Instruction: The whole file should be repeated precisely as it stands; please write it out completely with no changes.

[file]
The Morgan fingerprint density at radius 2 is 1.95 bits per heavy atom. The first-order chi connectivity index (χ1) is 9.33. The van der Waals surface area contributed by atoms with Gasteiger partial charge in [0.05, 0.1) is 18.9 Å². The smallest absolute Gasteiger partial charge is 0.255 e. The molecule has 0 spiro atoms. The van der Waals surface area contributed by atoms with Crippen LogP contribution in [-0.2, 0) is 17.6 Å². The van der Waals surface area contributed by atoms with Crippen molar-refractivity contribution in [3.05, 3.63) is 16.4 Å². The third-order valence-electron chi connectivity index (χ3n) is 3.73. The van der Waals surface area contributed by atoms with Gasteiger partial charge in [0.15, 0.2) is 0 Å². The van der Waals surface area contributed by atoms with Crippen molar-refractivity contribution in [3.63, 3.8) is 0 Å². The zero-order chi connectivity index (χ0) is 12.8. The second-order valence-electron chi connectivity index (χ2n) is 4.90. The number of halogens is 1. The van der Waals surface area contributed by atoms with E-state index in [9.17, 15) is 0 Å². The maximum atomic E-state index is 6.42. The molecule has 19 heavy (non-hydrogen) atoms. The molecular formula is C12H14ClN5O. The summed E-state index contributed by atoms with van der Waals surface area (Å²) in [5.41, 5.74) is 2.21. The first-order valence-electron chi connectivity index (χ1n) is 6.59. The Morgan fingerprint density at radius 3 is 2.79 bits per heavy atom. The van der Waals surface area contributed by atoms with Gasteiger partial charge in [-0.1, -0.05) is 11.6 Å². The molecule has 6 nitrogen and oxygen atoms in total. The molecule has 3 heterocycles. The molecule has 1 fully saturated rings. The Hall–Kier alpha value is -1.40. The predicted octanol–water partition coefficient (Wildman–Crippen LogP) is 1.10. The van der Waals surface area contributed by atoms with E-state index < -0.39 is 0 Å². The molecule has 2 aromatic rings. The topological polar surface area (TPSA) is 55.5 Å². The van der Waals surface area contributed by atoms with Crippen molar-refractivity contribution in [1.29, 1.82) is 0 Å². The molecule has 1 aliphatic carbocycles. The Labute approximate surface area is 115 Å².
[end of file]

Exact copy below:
The Morgan fingerprint density at radius 2 is 1.95 bits per heavy atom. The first-order chi connectivity index (χ1) is 9.33. The van der Waals surface area contributed by atoms with Gasteiger partial charge in [0.05, 0.1) is 18.9 Å². The smallest absolute Gasteiger partial charge is 0.255 e. The molecule has 0 spiro atoms. The van der Waals surface area contributed by atoms with Crippen LogP contribution in [-0.2, 0) is 17.6 Å². The van der Waals surface area contributed by atoms with Crippen molar-refractivity contribution in [3.05, 3.63) is 16.4 Å². The third-order valence-electron chi connectivity index (χ3n) is 3.73. The van der Waals surface area contributed by atoms with Gasteiger partial charge in [0.15, 0.2) is 0 Å². The van der Waals surface area contributed by atoms with Crippen molar-refractivity contribution in [3.63, 3.8) is 0 Å². The zero-order chi connectivity index (χ0) is 12.8. The second-order valence-electron chi connectivity index (χ2n) is 4.90. The number of halogens is 1. The van der Waals surface area contributed by atoms with E-state index in [9.17, 15) is 0 Å². The maximum atomic E-state index is 6.42. The molecule has 19 heavy (non-hydrogen) atoms. The molecular formula is C12H14ClN5O. The summed E-state index contributed by atoms with van der Waals surface area (Å²) in [5.41, 5.74) is 2.21. The first-order valence-electron chi connectivity index (χ1n) is 6.59. The Morgan fingerprint density at radius 3 is 2.79 bits per heavy atom. The van der Waals surface area contributed by atoms with Gasteiger partial charge in [-0.1, -0.05) is 11.6 Å². The molecule has 6 nitrogen and oxygen atoms in total. The molecule has 3 heterocycles. The molecule has 1 fully saturated rings. The Hall–Kier alpha value is -1.40. The predicted octanol–water partition coefficient (Wildman–Crippen LogP) is 1.10. The van der Waals surface area contributed by atoms with E-state index < -0.39 is 0 Å². The molecule has 2 aromatic rings. The topological polar surface area (TPSA) is 55.5 Å². The van der Waals surface area contributed by atoms with Crippen molar-refractivity contribution in [1.29, 1.82) is 0 Å². The molecule has 1 aliphatic carbocycles. The Labute approximate surface area is 115 Å².